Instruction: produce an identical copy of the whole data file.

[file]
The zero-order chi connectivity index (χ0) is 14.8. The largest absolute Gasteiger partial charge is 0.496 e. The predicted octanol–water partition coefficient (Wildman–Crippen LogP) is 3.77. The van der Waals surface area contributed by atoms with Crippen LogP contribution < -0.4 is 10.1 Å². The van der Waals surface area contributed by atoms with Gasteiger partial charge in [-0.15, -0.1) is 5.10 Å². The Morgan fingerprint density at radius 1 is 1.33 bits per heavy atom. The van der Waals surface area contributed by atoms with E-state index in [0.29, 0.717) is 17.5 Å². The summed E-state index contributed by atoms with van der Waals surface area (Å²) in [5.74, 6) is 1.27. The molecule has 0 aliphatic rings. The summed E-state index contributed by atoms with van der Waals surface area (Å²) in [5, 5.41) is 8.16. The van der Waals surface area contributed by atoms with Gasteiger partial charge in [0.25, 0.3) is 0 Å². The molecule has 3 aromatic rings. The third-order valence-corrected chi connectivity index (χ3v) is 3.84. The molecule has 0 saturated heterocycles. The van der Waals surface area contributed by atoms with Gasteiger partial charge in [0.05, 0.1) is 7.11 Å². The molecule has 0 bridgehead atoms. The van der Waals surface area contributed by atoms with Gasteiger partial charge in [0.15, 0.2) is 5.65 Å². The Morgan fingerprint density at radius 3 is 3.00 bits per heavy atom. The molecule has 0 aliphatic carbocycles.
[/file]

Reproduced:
The zero-order chi connectivity index (χ0) is 14.8. The largest absolute Gasteiger partial charge is 0.496 e. The predicted octanol–water partition coefficient (Wildman–Crippen LogP) is 3.77. The van der Waals surface area contributed by atoms with Crippen LogP contribution < -0.4 is 10.1 Å². The van der Waals surface area contributed by atoms with Gasteiger partial charge in [-0.15, -0.1) is 5.10 Å². The Morgan fingerprint density at radius 1 is 1.33 bits per heavy atom. The van der Waals surface area contributed by atoms with E-state index in [0.29, 0.717) is 17.5 Å². The summed E-state index contributed by atoms with van der Waals surface area (Å²) in [5.74, 6) is 1.27. The molecule has 0 aliphatic rings. The summed E-state index contributed by atoms with van der Waals surface area (Å²) in [5, 5.41) is 8.16. The van der Waals surface area contributed by atoms with Gasteiger partial charge in [0.25, 0.3) is 0 Å². The molecule has 3 aromatic rings. The third-order valence-corrected chi connectivity index (χ3v) is 3.84. The molecule has 0 saturated heterocycles. The van der Waals surface area contributed by atoms with Gasteiger partial charge in [0.05, 0.1) is 7.11 Å². The molecule has 0 bridgehead atoms. The van der Waals surface area contributed by atoms with Gasteiger partial charge in [0.15, 0.2) is 5.65 Å². The Morgan fingerprint density at radius 3 is 3.00 bits per heavy atom. The molecule has 0 aliphatic carbocycles.